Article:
Giuliani himself has not testified, and has not been asked to testify by the House. In the past, he has insisted he did nothing wrong and is being politically attacked. Republicans say, in these transcripts, there's no direct link to the president for those orders about Ukraine.
They point out that Gordon Sondland testified that the president specifically said no quid pro quo, and that former Ukraine envoy Kurt Volker testified he heard nothing illegal from the president's July phone call with the Ukrainian president. Republican Jim Jordan:
Rep. Jim Jordan, R-Ohio:
Those facts are consistent. Those facts are clear. And Ambassador Volker, in his testimony, as the special envoy, as the guy who has — who is the professional here, the guy who has been focused on this, who is the special envoy to Ukraine, backed all that up in his testimony.
Jordan himself became news today. In a highly strategic maneuver, House Republicans moved him onto the Intelligence Committee, removing another member, so that Jordan can be part of questioning witnesses in public hearings that start next week.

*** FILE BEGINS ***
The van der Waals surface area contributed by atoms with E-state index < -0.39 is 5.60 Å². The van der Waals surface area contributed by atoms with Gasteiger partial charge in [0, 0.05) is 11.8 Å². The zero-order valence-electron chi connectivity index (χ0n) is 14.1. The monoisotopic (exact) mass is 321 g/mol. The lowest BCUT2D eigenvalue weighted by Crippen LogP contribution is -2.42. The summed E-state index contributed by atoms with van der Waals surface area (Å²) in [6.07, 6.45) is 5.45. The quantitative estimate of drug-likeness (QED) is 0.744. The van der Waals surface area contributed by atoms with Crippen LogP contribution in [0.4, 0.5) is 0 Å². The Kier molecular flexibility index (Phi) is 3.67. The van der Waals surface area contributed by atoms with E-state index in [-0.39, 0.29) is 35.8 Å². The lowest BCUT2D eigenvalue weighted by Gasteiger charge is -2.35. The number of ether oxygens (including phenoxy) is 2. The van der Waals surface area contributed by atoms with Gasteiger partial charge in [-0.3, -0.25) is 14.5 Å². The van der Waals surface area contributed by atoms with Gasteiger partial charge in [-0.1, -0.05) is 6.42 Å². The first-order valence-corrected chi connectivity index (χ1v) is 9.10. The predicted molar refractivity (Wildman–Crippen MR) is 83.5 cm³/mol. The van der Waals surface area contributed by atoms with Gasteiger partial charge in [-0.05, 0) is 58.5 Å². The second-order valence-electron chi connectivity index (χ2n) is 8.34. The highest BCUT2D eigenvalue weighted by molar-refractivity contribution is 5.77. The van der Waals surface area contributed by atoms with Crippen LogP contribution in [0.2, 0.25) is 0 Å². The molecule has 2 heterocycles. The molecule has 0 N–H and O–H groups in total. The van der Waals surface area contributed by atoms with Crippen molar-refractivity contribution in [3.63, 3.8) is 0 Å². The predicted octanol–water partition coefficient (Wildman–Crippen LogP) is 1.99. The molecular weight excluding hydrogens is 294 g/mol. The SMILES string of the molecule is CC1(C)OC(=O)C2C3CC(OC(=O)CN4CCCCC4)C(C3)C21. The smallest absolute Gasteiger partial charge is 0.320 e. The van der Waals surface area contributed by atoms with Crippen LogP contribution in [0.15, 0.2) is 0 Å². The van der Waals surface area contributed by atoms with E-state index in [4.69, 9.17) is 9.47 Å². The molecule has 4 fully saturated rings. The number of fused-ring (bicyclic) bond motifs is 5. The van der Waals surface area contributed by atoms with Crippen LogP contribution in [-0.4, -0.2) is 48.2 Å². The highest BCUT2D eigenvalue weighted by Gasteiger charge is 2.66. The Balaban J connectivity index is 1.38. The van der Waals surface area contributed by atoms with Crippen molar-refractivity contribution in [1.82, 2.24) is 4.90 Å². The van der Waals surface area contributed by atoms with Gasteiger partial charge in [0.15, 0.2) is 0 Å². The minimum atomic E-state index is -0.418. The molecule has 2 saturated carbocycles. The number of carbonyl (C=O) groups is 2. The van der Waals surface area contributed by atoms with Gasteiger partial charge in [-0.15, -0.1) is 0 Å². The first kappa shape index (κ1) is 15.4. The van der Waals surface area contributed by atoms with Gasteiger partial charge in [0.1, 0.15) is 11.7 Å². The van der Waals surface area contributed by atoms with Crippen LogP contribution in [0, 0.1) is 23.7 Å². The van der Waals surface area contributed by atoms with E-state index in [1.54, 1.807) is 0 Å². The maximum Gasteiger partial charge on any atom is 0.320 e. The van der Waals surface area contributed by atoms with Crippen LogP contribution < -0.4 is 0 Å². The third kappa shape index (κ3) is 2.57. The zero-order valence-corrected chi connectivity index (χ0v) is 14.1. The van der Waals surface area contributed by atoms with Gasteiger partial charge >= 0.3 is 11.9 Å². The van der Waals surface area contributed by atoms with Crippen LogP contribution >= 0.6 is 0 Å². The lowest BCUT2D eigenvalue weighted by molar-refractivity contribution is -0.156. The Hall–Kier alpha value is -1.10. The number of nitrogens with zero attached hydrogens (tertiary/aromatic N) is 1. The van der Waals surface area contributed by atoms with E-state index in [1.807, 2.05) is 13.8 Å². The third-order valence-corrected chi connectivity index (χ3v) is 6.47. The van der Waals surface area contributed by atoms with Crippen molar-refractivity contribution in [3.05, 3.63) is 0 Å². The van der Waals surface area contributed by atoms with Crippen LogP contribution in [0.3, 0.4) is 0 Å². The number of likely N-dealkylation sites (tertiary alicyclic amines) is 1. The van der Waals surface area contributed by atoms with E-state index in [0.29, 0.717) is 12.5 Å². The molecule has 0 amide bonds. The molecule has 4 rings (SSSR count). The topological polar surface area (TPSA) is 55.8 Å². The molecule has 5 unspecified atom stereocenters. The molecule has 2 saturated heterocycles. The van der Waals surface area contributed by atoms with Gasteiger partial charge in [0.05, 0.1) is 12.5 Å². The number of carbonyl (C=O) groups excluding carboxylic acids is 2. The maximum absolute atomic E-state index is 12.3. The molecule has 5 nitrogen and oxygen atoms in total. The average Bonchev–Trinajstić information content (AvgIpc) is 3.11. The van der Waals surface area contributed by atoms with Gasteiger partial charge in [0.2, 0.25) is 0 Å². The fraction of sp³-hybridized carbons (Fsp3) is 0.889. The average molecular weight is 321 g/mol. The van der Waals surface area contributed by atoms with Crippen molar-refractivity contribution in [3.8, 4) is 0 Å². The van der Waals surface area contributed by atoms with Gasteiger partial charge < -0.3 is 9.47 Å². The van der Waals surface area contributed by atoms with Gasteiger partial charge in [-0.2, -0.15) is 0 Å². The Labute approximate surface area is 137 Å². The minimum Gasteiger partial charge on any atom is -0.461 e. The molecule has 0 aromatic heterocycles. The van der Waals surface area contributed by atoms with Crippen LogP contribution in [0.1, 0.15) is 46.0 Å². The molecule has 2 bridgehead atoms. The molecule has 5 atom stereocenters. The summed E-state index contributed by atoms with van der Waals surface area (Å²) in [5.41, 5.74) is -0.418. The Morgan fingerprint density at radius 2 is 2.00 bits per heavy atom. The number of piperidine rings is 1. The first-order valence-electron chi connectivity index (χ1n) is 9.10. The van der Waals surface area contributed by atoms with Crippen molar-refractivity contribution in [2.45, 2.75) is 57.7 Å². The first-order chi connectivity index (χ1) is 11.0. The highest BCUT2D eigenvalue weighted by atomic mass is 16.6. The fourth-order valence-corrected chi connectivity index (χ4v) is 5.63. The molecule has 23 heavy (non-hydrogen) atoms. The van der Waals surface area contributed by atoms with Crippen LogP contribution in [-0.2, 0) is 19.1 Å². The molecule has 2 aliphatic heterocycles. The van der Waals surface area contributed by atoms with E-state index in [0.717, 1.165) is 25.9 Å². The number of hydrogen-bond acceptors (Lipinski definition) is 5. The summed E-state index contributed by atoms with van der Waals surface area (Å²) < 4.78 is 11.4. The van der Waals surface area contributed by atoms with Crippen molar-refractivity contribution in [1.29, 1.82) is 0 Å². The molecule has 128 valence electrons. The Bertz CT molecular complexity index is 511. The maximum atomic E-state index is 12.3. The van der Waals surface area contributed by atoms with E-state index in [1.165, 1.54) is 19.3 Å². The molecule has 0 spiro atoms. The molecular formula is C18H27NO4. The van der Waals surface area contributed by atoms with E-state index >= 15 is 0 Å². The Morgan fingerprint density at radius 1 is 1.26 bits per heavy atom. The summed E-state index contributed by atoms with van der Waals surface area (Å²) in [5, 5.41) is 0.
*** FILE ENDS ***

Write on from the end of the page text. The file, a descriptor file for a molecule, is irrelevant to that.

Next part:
And Lisa joins me now, along with our chief foreign affairs correspondent, Nick Schifrin.
Hello to both of you.
A lot of reading today, Lisa, yet again. You were saying almost 800 pages. Tell us, what are the main things that stood out?
Well, what is significant today is, these are the two people who worked and one still working on the National Security Council.
These are folks who are longtime students of foreign policy and intelligence, so they really are experts on this subject matter. And these are, again, two more voices very highly concerned about what was happening.
So let's look at what we got from the transcripts today from Fiona Hill and also Alexander Vindman.